LFPs 1: spectral analysis

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Transcript LFPs 1: spectral analysis

LFPs
1: Spectral analysis
Kenneth D. Harris
11/2/15
Local field potentials
• Slow component of intracranial electrical signal
• Physical basis for scalp EEG
Today we will talk about
• Physical basis of the LFP
• Current-source density analysis
• Some math (signal processing theory, Gaussian processes)
• Spectral analysis
Physical basis of the LFP signal
• Kirchoff’s current law:
• Current flowing into any location balances
current flowing out of it.
Synaptic input
• Extracellular space is resistive
• Ohm’s law applied to return current:
Return
current
𝑑𝑉
= −𝜌𝐼𝐸
𝑑𝑧
Charging current (capacitive)
plus leak current (resistive)
• Assumes uniformity across x and y
Intracellular
current
Linear probe recordings
• Record 𝑉1 , 𝑉2 , … 𝑉𝑛 , spacing Δ𝑧
• Extracellular current
𝑑𝑉
𝑉𝑛+1 − 𝑉𝑛
𝐼𝐸 ∝
≈−
𝑑𝑧
Δ𝑧
• Intracellular current 𝐼𝐼 ∝ −𝐼𝐸
• Current source density (CSD)
𝑑𝐼 𝑑 2 𝑉
𝑉𝑛+1 − 2𝑉𝑛 + 𝑉𝑛−1
∝ 2 ≈−
𝑑𝑧 𝑑𝑧
Δ𝑧 2
Spatial interpolation
• To make nicer figures, interpolate before
taking second derivative.
• Which interpolation method?
• Linear?
• Quadratic?
• Cubic spline method fits 3rd-order
polynomials between each “knot”, 1st and
2nd derivative continuous at knots.
Current source density
• Laminar LFP recorded in V1
• Triggered average on spikes of
simultaneously recorded
thalamic neuron
• Getting the sign right
• Remember current flows from
V+ to V–
• Local minimum of V(z) = Current
sink =second derivative positive
Jin et al, Nature Neurosci 2011
Current source density: potential problems
• Assumption of (x,y) homogeneity
• Gain mismatch
• The CSD is orders of magnitude smaller than the raw voltage
• If the gain of channels are not precisely equal, raw signal bleeds through
• Sink does not always mean synaptic input
• Could be active conductance
• Can’t distinguish sink coming on from source going off
• Because LFP data is almost always high-pass filtered in hardware
• Plot the current too! (i.e. 1st derivative). This is easier to interpret, and less
susceptible to artefacts.
Signal processing theory
Typical electrophysiology recording system
Amplifier
Filter
A/D
converter
• Filter has two components
• High-pass (usually around 1Hz). Without this, A/D converter would saturate
• Low-pass (anti-aliasing filter, half the sample rate).
Sampling theorem
• Nyquist frequency is half the sampling rate
• If a signal has no power above the Nyquist frequency, the whole
continuous signal can be reconstructed uniquely from the samples
• If there is power above the Nyquist frequency, you have aliasing
Power spectrum and Fourier transform
• They are not the same!
• Power spectrum estimates how much energy a signal has at each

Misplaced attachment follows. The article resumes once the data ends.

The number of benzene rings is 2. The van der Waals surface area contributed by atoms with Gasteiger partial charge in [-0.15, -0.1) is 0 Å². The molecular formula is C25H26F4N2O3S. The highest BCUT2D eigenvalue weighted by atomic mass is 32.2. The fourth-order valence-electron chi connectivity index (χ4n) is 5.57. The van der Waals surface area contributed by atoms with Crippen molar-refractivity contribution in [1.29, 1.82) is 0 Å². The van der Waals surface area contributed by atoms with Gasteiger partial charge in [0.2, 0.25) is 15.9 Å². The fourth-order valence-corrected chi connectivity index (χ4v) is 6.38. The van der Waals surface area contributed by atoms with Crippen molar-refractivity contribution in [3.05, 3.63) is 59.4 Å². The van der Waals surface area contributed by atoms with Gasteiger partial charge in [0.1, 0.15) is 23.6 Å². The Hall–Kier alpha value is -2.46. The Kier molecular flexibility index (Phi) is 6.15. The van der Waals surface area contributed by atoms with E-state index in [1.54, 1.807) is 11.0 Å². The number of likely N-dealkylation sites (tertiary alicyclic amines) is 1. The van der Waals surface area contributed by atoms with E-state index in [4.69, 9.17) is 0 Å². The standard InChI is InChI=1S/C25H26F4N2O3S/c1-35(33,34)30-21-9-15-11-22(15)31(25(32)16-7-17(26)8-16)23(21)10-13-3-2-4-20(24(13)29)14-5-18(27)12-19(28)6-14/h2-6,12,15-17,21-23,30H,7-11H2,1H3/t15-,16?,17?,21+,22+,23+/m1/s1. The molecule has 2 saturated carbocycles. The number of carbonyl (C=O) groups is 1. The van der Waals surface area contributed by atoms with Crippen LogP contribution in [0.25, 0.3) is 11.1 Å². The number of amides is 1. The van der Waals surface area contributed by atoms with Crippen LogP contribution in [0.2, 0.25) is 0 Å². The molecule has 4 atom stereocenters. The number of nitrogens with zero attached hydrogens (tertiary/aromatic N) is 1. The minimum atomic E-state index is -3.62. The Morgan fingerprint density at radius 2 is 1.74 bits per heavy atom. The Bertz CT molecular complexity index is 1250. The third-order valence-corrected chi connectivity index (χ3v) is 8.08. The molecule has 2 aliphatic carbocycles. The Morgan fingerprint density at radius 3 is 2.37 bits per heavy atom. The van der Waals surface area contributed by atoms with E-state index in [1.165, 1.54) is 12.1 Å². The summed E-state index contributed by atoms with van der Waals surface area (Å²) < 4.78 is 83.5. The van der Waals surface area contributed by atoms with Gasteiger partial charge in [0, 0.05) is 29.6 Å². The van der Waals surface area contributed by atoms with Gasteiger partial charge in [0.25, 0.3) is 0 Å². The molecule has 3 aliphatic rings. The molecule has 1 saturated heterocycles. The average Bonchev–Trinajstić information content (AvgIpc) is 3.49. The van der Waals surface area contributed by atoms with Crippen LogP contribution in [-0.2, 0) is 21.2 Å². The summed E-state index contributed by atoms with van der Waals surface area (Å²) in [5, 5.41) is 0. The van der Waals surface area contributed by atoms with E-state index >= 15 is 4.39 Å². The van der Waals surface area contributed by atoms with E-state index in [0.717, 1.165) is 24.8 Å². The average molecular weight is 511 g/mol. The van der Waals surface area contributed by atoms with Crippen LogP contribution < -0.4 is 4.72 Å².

frequency.
• You use the Fourier transform to estimate the power spectrum.
• But the raw Fourier transform is a bad estimate.
• Fourier transform is deterministic, a way of re-representing a signal
• Power spectrum is a statistical estimator used when you have limited data
Discrete Fourier transform
• Represents a signal as a sum of sine/cosine waves
1
𝑥 𝑡 =
𝑁
𝑁−1
𝑥(𝑓) 𝑒 2𝜋𝑖𝑓𝑡/𝑁
𝑓=0
𝑒 2𝜋𝑖𝑓𝑡/𝑁 = cos 2𝜋𝑓𝑡/𝑁 + 𝑖 sin 2𝜋𝑓𝑡/𝑁
• 𝑥 𝑡 is real, but 𝑥 𝑓 is complex.
• Magnitude of 𝑥 is wave amplitude
• Argument of 𝑥 is phase
• Still only 𝑁 degrees of freedom: 𝑥 𝑁 − 𝑓 = 𝑥 𝑓 ∗ .
Using the Fourier transform to estimate
power
• Noisy!
Power spectra are statistical estimates
• Recorded signal is just one of many that could have been observed in
the same experiment
• We want to learn something about the population this signal came
from
• Fourier transform is a faithful representation of this particular
recording
• Not what we want
Continuous processes
• A continuous process defines a probability distribution over the space
of possible signals
Probability density 0.000343534976
Sample space =
all possible LFP signals
Stationary Gaussian process
• Time series (𝑥0 , 𝑥1 , 𝑥2 , … , 𝑥𝑁−1 ) = 𝐱
• Multivariate Gaussian distribution:
𝐱~𝑁(𝝁, 𝚺)
• Stationary Gaussian process
• 𝚺𝑖,𝑗 = 𝐴 𝑖 − 𝑗 .
• 𝐴 Δ𝑡 is autocovariance function
• 𝜇𝑖 is a constant, usually 0.
Autocovariance
• Autocovariance 𝐴 Δ𝑡 = E 𝑥 𝑡 𝑥 𝑡 + Δ𝑡
• It is a 2nd order statistic of 𝑥(𝑡)
• 𝐴 0 = 𝑉𝑎𝑟 𝑥
Power spectrum estimation error
𝑃 𝑓 =𝐸 𝑥 𝑓
2
• Power spectrum is Fourier transform of 𝐴(Δ𝑡)
• Also a second order statistic
• For a Gaussian process, 𝑥 𝑓
2
is proportional to a 𝜒22 distribution.
• Std Dev = Mean, however much data you have
• That’s why estimating power spectrum as 𝑥 𝑓
2
is so noisy
Power spectrum estimation
• Need to average 𝑥 𝑓
2
to reduce estimation error
• If you observe multiple instantiations of the data, average over them
• E.g. multiple trials
Tapering
• Fourier transform assumes a periodic signal
• Periodic signal is discontinuous => too much
high-frequency power
Welch’s method
• Average the squared FFT over multiple windows
• Simplest method, use when you have a long signal
Welch’s method results (100 windows)
Averaging in time and frequency
• Shorter windows => more windows
• Less noisy
• Less frequency resolution
• Averaging over multiple windows is equivalent to averaging over
neighboring frequencies
Multi-taper method
• Only one window, but average over
different taper shapes
• Use when you have short signals
• Taper shapes chosen to have fixed
bandwidth
Multitaper method (1 window)
http://www.chronux.org/
Hippocampus LFP power spectra
• Typical “1/f” shape
• Oscillations seen as
modulations around this
• Usually small, broad peaks
CA1 pyramidal layer
Buzsaki et al, Neuroscience 2003
Connexin-36 knockout
Buhl et al, J Neurosci 2003
Stimulus changes power spectrum in V1
• High-frequency broadband power usually correlates with firing rate
• Is this a gamma oscillation?
Henrie and Shapley J Neurophys 2005
Attention changes power spectrum in V1
Chalk et al, Neuron 2010